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Suppose the object just touches two spring(not attached) and then is displaced towards left by some distance and released then I have seen that this mass will undergo simple harmonic motion on both sides with spring constant k1 and k2 on right on left and right side respectively

Now consider the case when the springs are attached to the block and then it is displaced in the same manner.

Consider the first case where it is displaced towards left by some distance and then released.Then it will move towards right due to spring force and then it will reach the equilibrium point .At this point ,it will be touching the springs so no spring force is applied and then it will feel spring force from the right wall as it moves and then it again comes back.

During all those motion ,How is amplitude in both directions conserved in this case. when they are subjected to different forces on either side on this case and even on the attached case

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  • $\begingroup$ Hint: Hooke's law is an even function. $\endgroup$ Commented Jan 30, 2018 at 1:55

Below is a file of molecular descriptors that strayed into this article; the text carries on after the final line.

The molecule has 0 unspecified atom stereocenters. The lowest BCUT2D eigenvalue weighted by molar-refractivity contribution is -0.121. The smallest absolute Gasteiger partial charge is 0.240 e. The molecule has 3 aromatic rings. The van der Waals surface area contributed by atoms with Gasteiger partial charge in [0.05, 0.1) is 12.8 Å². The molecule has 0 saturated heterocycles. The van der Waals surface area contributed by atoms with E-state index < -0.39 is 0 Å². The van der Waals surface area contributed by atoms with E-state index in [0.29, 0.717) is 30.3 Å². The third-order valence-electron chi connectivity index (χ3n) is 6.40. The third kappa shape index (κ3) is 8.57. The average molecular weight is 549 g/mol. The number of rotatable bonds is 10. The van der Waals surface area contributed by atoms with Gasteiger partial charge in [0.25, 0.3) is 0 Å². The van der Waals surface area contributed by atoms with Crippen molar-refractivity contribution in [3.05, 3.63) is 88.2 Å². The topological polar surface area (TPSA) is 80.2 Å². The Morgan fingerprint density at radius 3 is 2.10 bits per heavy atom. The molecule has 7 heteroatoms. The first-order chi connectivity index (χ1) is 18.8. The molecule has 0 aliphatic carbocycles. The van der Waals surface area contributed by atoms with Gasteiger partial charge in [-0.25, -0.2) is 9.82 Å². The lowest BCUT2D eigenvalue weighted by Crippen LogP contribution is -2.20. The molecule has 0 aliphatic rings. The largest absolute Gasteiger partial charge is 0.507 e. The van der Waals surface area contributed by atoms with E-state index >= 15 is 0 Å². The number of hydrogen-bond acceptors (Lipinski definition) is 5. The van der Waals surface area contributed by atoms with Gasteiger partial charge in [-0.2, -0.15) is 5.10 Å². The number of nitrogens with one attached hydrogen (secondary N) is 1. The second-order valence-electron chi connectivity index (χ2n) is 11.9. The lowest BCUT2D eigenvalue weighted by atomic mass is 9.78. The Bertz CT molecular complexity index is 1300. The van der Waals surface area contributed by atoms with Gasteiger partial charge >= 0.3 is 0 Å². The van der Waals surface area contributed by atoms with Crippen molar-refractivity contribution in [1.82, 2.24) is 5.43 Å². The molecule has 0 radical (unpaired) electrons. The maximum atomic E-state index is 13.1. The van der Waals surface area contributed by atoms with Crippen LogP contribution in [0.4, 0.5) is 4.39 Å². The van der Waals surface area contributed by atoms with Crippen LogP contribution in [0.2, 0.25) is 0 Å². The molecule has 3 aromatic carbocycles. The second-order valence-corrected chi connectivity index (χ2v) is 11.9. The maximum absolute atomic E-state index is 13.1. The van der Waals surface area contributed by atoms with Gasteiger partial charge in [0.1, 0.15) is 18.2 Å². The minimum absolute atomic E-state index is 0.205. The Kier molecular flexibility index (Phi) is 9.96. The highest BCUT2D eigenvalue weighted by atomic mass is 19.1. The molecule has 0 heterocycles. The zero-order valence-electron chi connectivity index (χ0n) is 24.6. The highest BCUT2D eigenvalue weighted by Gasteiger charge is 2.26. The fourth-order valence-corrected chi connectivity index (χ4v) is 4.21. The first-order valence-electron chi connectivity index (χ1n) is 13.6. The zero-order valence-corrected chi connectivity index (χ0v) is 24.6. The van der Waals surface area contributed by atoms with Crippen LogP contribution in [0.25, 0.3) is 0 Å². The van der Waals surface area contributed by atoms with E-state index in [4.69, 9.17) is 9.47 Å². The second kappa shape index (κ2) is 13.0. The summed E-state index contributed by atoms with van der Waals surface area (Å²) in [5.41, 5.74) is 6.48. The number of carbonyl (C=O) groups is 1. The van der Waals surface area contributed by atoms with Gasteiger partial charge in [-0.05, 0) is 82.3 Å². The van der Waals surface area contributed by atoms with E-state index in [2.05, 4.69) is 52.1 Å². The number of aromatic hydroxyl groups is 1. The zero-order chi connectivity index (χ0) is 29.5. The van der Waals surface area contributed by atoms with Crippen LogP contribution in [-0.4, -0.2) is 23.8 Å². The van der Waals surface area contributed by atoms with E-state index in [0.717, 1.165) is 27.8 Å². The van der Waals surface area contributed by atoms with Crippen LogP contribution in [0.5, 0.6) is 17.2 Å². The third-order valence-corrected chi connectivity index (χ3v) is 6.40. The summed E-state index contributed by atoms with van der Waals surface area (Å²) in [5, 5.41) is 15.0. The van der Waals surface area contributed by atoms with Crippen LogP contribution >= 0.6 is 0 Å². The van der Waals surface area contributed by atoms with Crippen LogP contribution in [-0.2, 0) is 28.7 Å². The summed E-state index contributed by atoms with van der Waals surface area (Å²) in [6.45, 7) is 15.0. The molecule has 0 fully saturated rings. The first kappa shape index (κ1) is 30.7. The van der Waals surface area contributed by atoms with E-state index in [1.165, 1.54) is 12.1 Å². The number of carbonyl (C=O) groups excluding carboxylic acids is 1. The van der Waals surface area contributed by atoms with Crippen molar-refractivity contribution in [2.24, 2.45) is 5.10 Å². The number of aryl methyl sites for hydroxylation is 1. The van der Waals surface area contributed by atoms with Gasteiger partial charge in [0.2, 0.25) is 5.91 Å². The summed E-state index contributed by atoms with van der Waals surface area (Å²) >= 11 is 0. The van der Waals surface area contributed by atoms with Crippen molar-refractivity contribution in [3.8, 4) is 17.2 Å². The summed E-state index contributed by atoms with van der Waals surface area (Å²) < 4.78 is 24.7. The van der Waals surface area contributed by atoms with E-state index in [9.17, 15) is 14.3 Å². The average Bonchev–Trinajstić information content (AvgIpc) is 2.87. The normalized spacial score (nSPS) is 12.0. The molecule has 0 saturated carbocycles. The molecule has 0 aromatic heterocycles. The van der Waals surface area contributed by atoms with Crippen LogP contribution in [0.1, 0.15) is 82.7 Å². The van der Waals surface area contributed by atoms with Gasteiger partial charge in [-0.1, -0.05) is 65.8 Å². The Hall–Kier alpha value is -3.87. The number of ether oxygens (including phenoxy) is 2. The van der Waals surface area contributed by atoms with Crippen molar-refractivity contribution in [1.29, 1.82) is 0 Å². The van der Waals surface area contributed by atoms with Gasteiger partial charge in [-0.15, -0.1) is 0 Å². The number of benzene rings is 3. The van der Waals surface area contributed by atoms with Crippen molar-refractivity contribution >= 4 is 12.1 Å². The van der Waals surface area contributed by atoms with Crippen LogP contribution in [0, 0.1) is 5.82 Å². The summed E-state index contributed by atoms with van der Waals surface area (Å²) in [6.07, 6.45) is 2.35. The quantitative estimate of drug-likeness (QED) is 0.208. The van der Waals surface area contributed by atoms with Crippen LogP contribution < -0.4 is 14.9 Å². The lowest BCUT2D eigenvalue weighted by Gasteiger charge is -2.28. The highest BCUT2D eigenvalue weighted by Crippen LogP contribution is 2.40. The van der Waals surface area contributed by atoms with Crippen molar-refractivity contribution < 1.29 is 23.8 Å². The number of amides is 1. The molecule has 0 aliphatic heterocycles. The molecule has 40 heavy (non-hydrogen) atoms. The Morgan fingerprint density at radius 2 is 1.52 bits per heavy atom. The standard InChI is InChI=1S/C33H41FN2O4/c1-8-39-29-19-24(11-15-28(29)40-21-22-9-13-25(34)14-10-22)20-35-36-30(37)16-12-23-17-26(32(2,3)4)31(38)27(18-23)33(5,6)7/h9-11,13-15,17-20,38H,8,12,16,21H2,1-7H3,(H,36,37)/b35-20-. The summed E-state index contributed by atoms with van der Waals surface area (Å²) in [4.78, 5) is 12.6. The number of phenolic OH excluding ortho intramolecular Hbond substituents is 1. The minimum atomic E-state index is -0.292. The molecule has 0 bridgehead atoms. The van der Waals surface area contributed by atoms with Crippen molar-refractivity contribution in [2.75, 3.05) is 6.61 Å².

• $\begingroup$ Did you edit and change the content of the question? Are the springs attached or not attached $\endgroup$ Commented Jan 30, 2018 at 4:33
  • $\begingroup$ @Jahan Claes There are actually two cases here but explaining any one will solve my doubt probably $\endgroup$
    – user176273
    Commented Jan 30, 2018 at 5:05
  • $\begingroup$ @dmckee How will that affect the amplitudes $\endgroup$
    – user176273
    Commented Jan 30, 2018 at 14:59

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Simple harmonic motion is possible if $k_1 = k_2$.

Forget force and use energy, if "some distance" is $x_1$, then the stored energy is:

$$ E_1 = \frac{1}{2}k_1(-x_1)^2 =\frac{1}{2}k_1x_1^2 $$

On the right side, the second spring's maximum compression has energy:

$$ E_2 = \frac{1}{2}k_2x_2^2 =E_1. $$

The $x_i$ are only equal if the $k_i$ are.

In the general case, you'll have different sine waves--that is, different frequencies and amplitudes, such that their slopes match at $x=0$.

While this is still harmonic motion, it is not "simple".

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  • $\begingroup$ Probably worth mentioning that this is in regards to scenario 1, since OP changed the question since you posted this. $\endgroup$ Commented Jan 30, 2018 at 15:29

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